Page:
Texas church asks members to pay $500 to drink pesticide ‘elixir’ to cure erectile dysfunction
Jim Humble (Screenshot/YouTube)

A bizarre "non-religious" church in Texas is set to hold an event this weekend in which participates will drink a potentially-fatal chemical found in pesticides because the organization's leader claims it holds the power to heal conditions including erectile dysfunction, the Houston Chronicle reports.

Jim Humble, the archbishop of Genesis 2 Church of Health and Healing, hawks "Miracle Mineral Supplement" as a cure-all for cancer, AIDS, arthritis, malaria, acne, erectile dysfunction and other ailments, the Chronicle reports. The catch? It's made from sodium chlorite -- a chemical used in pesticides, fracking and fabric bleaching.

It can be deadly if swallowed. Yet participants will fork over $500 a head for a three-day seminar at a Houston-area hotel to learn about the supposed health benefits of the "the world's most important broad-spectrum, nontoxic anti-microbial agent."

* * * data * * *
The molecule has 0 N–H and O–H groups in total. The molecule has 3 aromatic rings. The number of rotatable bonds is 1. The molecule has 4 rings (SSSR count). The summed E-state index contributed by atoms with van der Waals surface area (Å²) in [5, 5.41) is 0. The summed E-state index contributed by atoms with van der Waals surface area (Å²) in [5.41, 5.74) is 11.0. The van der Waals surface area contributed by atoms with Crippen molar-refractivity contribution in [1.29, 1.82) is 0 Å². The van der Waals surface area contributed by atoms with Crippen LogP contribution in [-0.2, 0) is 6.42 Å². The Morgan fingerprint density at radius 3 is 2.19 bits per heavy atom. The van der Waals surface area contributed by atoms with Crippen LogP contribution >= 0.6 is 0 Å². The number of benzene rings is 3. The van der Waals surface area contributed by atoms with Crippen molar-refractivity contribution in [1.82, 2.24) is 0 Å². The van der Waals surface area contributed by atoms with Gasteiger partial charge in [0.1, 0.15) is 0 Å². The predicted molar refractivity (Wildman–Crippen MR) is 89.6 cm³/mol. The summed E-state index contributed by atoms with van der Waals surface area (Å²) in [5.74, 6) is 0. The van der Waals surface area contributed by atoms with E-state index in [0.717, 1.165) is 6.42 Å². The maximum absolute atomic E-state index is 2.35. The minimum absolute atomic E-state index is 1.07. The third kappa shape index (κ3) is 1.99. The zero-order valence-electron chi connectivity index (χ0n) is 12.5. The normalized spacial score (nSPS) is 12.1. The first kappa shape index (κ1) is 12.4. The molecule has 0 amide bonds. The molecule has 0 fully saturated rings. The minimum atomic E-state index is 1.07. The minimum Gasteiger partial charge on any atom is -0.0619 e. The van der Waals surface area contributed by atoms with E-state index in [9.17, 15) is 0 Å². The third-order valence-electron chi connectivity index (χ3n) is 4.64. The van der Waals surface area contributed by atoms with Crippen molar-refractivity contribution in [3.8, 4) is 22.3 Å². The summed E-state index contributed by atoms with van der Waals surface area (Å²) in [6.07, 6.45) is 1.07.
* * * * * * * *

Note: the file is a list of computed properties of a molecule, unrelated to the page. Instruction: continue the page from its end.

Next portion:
They will be sampling concoctions of the chemical as well, after event organizers ""provide the materials, bowls, scales, etc., to have you do it yourself."

State authorities have received one complaint against the group, which alleges they are a cult, the Chronicle reports. A spokesperson for the US Food and Drug Administration said there has been one death associated with medicinal ingestion of the chemical -- though not related to Humble's church.

The octogenarian claims to have discovered the elixir while on a mining expedition in South America. He also believes he can create gold and platinum by manipulating water, the Chronicle reports.

"Five hundred thousand people died from taking FDA-approved drugs," Humble lectured in an online video cited by the Chronicle. "It's so ridiculous. It doesn't make any sense at all - all these reports of health injuries. A couple of stomachaches is a health injury. ... I've got to admit that's as crazy a thing as any agency has ever done."